University Press of Kentucky continues to impress with their Screen Classics series of biographies; a far cry from the lackluster series of movie encyclopedias masquerading as biographies which were their earlier output. Much like author Christina Rice, author Aubrey Malone creates a tender and intriguing glimpse into the world of Maureen O’Hara, one of the remaining beauties of Hollywood‘s Golden Era. Drawing on O’Hara’s own autobiography, itself a must-read, as well as analysis of her movies and other sources of information, Malone crafts a thorough biography even if, at times, O’Hara still appears as an enigma.
Maureen O’Hara generally played the fireball, the spunky Irish lass who couldn’t be contained by mere men. She always needed a man’s man like John Wayne to love her, even if that meant disrespecting her. Malone’s book is a biography with a splash of feminist analysis included. Without stepping on the story of O’Hara’s time in Hollywood, Malone explores whether O’Hara was a feminist actress and what her movies were truly saying. The work O’Hara did with director John Ford and Wayne remains the best of the bunch – Malone continually refers back to The Quiet Man; a film both her and O’Hara agreed was her best – but they weren’t always on the forefront of feminine respectability. Binding the two elements is John Ford himself, a man who was either obsessed with O’Hara or just felt she wasn’t that good of an actress. His bizarre “jokes,” such as stealing items of O’Hara’s and breaking into her house border on sexual harassment today, and were never properly explained by anyone.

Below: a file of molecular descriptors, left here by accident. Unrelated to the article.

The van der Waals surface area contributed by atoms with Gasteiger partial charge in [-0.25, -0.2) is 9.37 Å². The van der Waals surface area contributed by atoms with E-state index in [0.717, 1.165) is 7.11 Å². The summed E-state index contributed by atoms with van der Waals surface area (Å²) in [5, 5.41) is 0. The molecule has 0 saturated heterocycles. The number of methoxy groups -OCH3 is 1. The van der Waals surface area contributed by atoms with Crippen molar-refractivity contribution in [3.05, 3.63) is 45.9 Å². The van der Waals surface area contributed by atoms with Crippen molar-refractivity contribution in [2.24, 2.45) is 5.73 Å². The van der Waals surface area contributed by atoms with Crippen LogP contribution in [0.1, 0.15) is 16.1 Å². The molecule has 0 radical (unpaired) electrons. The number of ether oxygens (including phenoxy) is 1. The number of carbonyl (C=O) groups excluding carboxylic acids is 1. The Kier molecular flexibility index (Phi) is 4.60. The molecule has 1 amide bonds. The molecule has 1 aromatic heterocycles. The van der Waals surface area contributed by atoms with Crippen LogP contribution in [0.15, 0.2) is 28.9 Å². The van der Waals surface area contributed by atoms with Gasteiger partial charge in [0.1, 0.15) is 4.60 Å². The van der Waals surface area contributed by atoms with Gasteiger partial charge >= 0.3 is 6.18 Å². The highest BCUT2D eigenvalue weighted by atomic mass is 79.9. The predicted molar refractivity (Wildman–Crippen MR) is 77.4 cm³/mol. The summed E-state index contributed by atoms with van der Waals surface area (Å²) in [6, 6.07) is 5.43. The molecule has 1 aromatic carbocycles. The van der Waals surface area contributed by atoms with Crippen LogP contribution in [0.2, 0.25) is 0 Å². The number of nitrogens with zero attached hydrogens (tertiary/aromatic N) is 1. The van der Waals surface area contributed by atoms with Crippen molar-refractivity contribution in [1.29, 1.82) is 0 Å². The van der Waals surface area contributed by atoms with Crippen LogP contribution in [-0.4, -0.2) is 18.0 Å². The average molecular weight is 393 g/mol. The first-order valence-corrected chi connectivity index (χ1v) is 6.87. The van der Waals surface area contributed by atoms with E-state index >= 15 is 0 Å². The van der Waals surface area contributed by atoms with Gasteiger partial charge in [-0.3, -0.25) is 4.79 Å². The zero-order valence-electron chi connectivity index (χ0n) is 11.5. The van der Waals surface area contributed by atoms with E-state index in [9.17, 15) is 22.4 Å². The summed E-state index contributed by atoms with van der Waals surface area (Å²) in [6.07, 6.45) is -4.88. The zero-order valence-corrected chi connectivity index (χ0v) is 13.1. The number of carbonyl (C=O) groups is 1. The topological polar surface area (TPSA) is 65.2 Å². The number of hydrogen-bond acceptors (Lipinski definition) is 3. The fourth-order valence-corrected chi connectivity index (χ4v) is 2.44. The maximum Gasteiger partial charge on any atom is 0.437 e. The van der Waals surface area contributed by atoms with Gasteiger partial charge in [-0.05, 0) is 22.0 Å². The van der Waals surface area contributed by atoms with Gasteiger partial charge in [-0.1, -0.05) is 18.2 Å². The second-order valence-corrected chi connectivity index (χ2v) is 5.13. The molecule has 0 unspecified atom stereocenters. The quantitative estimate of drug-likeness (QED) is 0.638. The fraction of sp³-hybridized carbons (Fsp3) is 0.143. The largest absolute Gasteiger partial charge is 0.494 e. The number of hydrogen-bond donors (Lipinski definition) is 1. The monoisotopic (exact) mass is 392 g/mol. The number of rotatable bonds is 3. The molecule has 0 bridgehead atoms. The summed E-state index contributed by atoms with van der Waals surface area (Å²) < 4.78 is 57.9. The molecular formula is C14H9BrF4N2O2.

O’Hara remains an actress who understands propriety; Malone mentions O’Hara’s refusal to do cheesecake shots or any photos showcasing too much cleavage. At times, though, there’s still a veil between the reader and O’Hara. In her autobiography, itself rather candid, O’Hara pulled away from revealing all and Malone is only able to go so far. Questions about what male star O’Hara might have seen kissing John Ford, or what she whispered to John Wayne at the end of The Quiet Man remain forever a mystery. Other issues, like the real feelings of O’Hara with regards to her trouble marriage to Will Price and his subsequent suicide also remain elusive. Sure, O’Hara gave quotes on the matter, but they’re a bit too polished. In the end, the hurdle to surpass is O’Hara’s own elusiveness. She’s cultivated an image and there’s no ignoring that, and unfortunately Malone is never able to get completely backstage. It’s not detrimental to the book, but you certainly yearn for more.
Malone fills in the gaps as best she can, and instead of skimping on readers, she gives an amazing and thought-provoking analysis on O’Hara’s films. Standing alongside O’Hara’s own autobiography, Maureen O’Hara: The Biography is wonderful. O’Hara remains a vibrant star in the Hollywood firmament; a woman who did a bit of everything while never ignoring her Irish roots. If you’re a fan, or just want to learn about this amazing redhead, pick up a copy.
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A freelance film critic whose work fuels the Rotten Tomatoes meter. I've been published on The Hollywood Reporter, Remezcla, and The Daily Beast. I've been featured in the L.A. Times. I currently run two podcasts, Citizen Dame and Ticklish Business.